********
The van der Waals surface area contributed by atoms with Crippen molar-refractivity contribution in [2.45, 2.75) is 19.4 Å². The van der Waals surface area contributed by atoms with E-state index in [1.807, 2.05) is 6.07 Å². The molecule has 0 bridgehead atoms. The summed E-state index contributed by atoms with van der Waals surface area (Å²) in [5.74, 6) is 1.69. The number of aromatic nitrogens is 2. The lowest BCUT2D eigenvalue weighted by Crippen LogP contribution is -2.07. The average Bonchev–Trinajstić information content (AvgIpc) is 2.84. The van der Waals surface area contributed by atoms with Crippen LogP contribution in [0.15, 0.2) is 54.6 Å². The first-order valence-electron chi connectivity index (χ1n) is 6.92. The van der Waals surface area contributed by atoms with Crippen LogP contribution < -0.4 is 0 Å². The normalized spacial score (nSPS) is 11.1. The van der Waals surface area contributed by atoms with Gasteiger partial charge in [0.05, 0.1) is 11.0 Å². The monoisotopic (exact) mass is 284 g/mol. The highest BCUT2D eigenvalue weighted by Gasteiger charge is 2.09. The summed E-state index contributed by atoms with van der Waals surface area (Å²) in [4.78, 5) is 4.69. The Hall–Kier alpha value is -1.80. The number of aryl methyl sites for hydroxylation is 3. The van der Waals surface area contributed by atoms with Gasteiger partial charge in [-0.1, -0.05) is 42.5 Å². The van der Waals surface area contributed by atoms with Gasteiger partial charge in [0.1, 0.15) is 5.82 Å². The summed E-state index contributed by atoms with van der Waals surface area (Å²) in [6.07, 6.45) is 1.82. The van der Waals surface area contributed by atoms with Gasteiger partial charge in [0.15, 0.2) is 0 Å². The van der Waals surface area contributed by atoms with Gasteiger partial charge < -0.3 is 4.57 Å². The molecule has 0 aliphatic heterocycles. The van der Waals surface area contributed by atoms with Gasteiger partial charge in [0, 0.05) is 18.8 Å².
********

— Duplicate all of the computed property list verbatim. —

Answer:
The van der Waals surface area contributed by atoms with Crippen molar-refractivity contribution in [2.45, 2.75) is 19.4 Å². The van der Waals surface area contributed by atoms with E-state index in [1.807, 2.05) is 6.07 Å². The molecule has 0 bridgehead atoms. The summed E-state index contributed by atoms with van der Waals surface area (Å²) in [5.74, 6) is 1.69. The number of aromatic nitrogens is 2. The lowest BCUT2D eigenvalue weighted by Crippen LogP contribution is -2.07. The average Bonchev–Trinajstić information content (AvgIpc) is 2.84. The van der Waals surface area contributed by atoms with Crippen LogP contribution in [0.15, 0.2) is 54.6 Å². The first-order valence-electron chi connectivity index (χ1n) is 6.92. The van der Waals surface area contributed by atoms with Crippen LogP contribution < -0.4 is 0 Å². The normalized spacial score (nSPS) is 11.1. The van der Waals surface area contributed by atoms with Gasteiger partial charge in [0.05, 0.1) is 11.0 Å². The monoisotopic (exact) mass is 284 g/mol. The highest BCUT2D eigenvalue weighted by Gasteiger charge is 2.09. The summed E-state index contributed by atoms with van der Waals surface area (Å²) in [4.78, 5) is 4.69. The Hall–Kier alpha value is -1.80. The number of aryl methyl sites for hydroxylation is 3. The van der Waals surface area contributed by atoms with Gasteiger partial charge in [-0.1, -0.05) is 42.5 Å². The van der Waals surface area contributed by atoms with Gasteiger partial charge in [0.1, 0.15) is 5.82 Å². The summed E-state index contributed by atoms with van der Waals surface area (Å²) in [6.07, 6.45) is 1.82. The van der Waals surface area contributed by atoms with Gasteiger partial charge in [0.15, 0.2) is 0 Å². The van der Waals surface area contributed by atoms with Gasteiger partial charge < -0.3 is 4.57 Å². The molecule has 0 aliphatic heterocycles. The van der Waals surface area contributed by atoms with Gasteiger partial charge in [0, 0.05) is 18.8 Å².